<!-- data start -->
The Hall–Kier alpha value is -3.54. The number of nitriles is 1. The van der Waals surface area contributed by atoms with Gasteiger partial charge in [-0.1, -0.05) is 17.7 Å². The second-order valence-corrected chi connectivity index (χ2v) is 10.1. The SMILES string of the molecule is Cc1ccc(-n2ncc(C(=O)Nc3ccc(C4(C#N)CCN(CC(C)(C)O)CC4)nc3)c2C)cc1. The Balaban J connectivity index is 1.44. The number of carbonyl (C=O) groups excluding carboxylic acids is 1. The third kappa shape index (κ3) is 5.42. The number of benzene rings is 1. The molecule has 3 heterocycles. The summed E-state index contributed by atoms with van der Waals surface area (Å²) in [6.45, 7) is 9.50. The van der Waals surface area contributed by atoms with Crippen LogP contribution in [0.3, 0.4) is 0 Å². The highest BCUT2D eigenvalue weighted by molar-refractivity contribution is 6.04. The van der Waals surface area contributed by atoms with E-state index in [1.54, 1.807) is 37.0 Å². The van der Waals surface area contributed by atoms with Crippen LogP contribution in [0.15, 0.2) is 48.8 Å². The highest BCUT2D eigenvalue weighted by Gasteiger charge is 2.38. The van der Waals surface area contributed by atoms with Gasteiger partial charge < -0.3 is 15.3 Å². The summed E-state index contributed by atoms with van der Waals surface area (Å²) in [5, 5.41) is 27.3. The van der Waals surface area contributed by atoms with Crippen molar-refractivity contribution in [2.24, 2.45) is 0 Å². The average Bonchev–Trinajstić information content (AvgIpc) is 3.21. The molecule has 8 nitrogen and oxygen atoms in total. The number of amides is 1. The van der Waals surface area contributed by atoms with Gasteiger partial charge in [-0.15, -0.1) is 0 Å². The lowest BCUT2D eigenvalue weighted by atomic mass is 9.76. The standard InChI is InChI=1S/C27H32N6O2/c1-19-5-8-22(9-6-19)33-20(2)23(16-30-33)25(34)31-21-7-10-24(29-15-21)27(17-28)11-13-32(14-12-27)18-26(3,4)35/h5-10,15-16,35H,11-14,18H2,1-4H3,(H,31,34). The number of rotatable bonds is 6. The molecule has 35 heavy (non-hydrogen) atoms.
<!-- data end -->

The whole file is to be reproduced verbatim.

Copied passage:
The Hall–Kier alpha value is -3.54. The number of nitriles is 1. The van der Waals surface area contributed by atoms with Gasteiger partial charge in [-0.1, -0.05) is 17.7 Å². The second-order valence-corrected chi connectivity index (χ2v) is 10.1. The SMILES string of the molecule is Cc1ccc(-n2ncc(C(=O)Nc3ccc(C4(C#N)CCN(CC(C)(C)O)CC4)nc3)c2C)cc1. The Balaban J connectivity index is 1.44. The number of carbonyl (C=O) groups excluding carboxylic acids is 1. The third kappa shape index (κ3) is 5.42. The number of benzene rings is 1. The molecule has 3 heterocycles. The summed E-state index contributed by atoms with van der Waals surface area (Å²) in [6.45, 7) is 9.50. The van der Waals surface area contributed by atoms with Crippen LogP contribution in [0.3, 0.4) is 0 Å². The highest BCUT2D eigenvalue weighted by molar-refractivity contribution is 6.04. The van der Waals surface area contributed by atoms with E-state index in [1.54, 1.807) is 37.0 Å². The van der Waals surface area contributed by atoms with Crippen LogP contribution in [0.15, 0.2) is 48.8 Å². The highest BCUT2D eigenvalue weighted by Gasteiger charge is 2.38. The van der Waals surface area contributed by atoms with Gasteiger partial charge < -0.3 is 15.3 Å². The summed E-state index contributed by atoms with van der Waals surface area (Å²) in [5, 5.41) is 27.3. The van der Waals surface area contributed by atoms with Crippen molar-refractivity contribution in [2.24, 2.45) is 0 Å². The average Bonchev–Trinajstić information content (AvgIpc) is 3.21. The molecule has 8 nitrogen and oxygen atoms in total. The number of amides is 1. The van der Waals surface area contributed by atoms with Gasteiger partial charge in [-0.15, -0.1) is 0 Å². The lowest BCUT2D eigenvalue weighted by atomic mass is 9.76. The standard InChI is InChI=1S/C27H32N6O2/c1-19-5-8-22(9-6-19)33-20(2)23(16-30-33)25(34)31-21-7-10-24(29-15-21)27(17-28)11-13-32(14-12-27)18-26(3,4)35/h5-10,15-16,35H,11-14,18H2,1-4H3,(H,31,34). The number of rotatable bonds is 6. The molecule has 35 heavy (non-hydrogen) atoms.